• Arom, Simha Polyphonies et polyrythmies instrumentales d’Afrique centrale ; Structure et méthodologie, volume 2, Paris, Selaf, 1985
  • Bachir-Loopuyt, Talia, « Des identités pour rire ? Sur une plaisanterie bavaro-mongole et la question du multiculturalisme dans l’Allemagne d’aujourd’hui », Cahiers d’ethnomusicologie n°26 (2013), p. 209-229   
  • Baily, John et Doubleday, Veronica, « Modèles d’imprégnation musicale en Afghanistan », Cahiers de musiques traditionnelles 1 (1988), p. 112-124
  • Blacking, John, Venda children’s songs : a study in ethnomusicological analysis, Londres,The University of Chicago Press, 1967 
  • Bloch, Maurice, L’Anthropologie et le défi cognitif, trad. de Olivier Morin, Paris, Odile Jacob, 2013
  • Corpataux, Francis, 21 CD Arion dans la collection « Le chant des enfants du monde », depuis 1993  
  • Fabre, Daniel, « « C’est de l’art ! » : Le peuple, le primitif, l’enfant », Gradhiva n° 9 (2009), p. 4-37.
  • Gardner, Howard, Les formes de l’intelligence, trad. Jean-Paul Mourlon, Paris, Odile Jacob, R/2010
  • Kersalé, Patrick (réalisateur), « Ensemble de 4 gongs Bunong (Cambodge) », site Geozik, 2013 :http://www.geozik.com/ENSEMBLE-DE-4-GONGS-Bunong-Cambodge_v178.html
  • Laborde, Denis, Les Musiques à l’école, Paris, Bertrand-Lacoste, 1998
  • Labussière, Annie, « Bercer en chantant : un geste universel ? Un parcours analytique du plan de l’expression », Topicality of musical universals, sous la dir. de J.-L. Leroy, Paris, Editions des Archives Contemporaines, 2013, p. 199-207
  • Lhérété, Héloïse et Bedin, Véronique (dir.), L’Enfant et le monde ; Psychologie de l’enfant ; Etat des lieux, Auxerre, Sciences Humaines Editions, 2015
  • Morel-Borotra, Natalie, « Le chant et l'identification culturelle des Basques (1800-1950) », Lapurdum, Revue d’études basques (2000) n° 5, p. 351-381
  • Mukuna, Kazadi wa, The Characteristic criteria in the vocal music of the luba-shankadi children, Tervuren, Musée Royal de l’Afrique Centrale, 1972
  • Vallejo, Polo, Mbudi mbudi na mhanga ; L’univers musical de l’enfance des Wagogo de Tanzanie, Polo Vallejo, 2004

Submission guidelines

Each proposal should include :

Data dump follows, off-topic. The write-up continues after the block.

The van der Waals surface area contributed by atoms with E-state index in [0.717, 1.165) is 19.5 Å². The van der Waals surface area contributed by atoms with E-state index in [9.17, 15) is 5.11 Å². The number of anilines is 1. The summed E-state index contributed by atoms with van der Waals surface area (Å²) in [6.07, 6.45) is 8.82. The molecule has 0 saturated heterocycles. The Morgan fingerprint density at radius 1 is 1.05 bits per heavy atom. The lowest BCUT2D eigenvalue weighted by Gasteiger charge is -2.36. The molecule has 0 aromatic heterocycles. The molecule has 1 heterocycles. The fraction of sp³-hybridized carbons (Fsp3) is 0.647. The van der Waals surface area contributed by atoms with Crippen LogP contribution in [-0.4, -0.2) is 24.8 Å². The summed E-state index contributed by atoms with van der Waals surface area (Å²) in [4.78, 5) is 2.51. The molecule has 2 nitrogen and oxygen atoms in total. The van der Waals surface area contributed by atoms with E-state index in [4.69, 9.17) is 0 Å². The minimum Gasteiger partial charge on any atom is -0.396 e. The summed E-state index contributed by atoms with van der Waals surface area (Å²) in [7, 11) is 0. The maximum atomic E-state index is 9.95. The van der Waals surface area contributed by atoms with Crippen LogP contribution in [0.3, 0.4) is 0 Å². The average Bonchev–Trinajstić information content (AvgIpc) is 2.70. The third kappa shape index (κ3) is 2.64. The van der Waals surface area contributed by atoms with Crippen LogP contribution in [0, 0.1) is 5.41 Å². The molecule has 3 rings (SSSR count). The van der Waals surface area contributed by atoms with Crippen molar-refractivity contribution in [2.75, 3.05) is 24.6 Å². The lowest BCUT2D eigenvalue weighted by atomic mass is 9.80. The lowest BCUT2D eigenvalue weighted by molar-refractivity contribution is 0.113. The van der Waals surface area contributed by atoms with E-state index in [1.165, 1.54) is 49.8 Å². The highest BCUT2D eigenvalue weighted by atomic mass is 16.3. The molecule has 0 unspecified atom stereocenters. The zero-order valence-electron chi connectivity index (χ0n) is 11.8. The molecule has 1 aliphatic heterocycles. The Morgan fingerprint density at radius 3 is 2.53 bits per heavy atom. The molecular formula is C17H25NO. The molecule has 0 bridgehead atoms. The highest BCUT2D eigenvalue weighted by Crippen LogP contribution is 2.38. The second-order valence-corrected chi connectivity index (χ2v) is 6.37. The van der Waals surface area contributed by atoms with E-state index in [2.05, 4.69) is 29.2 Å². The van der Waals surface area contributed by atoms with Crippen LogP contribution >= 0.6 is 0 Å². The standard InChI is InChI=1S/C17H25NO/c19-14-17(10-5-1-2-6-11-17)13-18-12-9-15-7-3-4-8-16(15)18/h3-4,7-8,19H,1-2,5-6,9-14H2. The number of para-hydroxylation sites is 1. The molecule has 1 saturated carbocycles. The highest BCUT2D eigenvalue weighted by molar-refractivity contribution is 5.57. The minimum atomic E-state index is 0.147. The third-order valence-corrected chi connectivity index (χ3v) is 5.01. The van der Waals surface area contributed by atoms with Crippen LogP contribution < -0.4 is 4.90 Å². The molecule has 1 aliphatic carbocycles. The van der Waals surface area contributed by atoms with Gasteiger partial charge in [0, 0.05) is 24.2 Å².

• Author’s last et first name ;
  • Author’s institutional affiliation and profession (please specify if you are a student) ;
  • Presentation title ;
  • Presentation abstract (around 250 words).

to : sfe@ethnomusicologie.fr 

The deadline is February 20th, 2016.

The conference of the French Society of Ethnomusicology 2016 will be hold at the Cité de la Musique - Philharmonie of Paris, from 27th to 29th May 2016

Scientific Committee

  • Marta Amico (post-doctorante Anthropologie/Ethnomusicologie, programme « Fernand Braudel », Fondation de la Maison des Sciences de l’Homme de Paris / Union Européenne – Programme Action Marie Curie)
  • Talia Bachir-Loopuyt (post-doctorante Ethnomusicologie, Centre Interdisciplinaire d’Etudes et de Recherche sur l’Expression Contemporaine (CIEREC), Université Jean Monnet Saint-Etienne)
  • Anne Damon-Guillot (maître de conférences Musicologie/Ethnomusicologie, CIEREC Université Jean Monnet Saint-Etienne)
  • Gérald Guillot (maître de conférences Sciences de l’Education, Université de Lausanne)
  • Anitha Savithri Herr (doctorante Ethnomusicologie, Paris-IV)

Organizing Committee

  • Anne Damon-Guillot (maître de conférences Musicologie/Ethnomusicologie, CIEREC Université Jean Monnet Saint-Etienne)
  • Anitha Savithri Herr (doctorante Ethnomusicologie, Paris-IV)
  • Olga Velitchkina (trésorière SFE)

Places

  • salle des colloques - Cité de la Musique-Philharmonie de Paris
    Paris, France (75019)

Date(s)

  • Saturday, February 20, 2016

Keywords

  • musique, enfants, ethnomusicologie

Contact(s)

  • Anne Damon-Guillot
    courriel : anne [dot] damon [at] univ-st-etienne [dot] fr

Information source

  • Anne Damon-Guillot
    courriel : anne [dot] damon [at] univ-st-etienne [dot] fr

To cite this announcement

« Children musicians and musical childhood », Call for papers, Calenda, Published on Monday, January 18, 2016, https://calenda.org/353423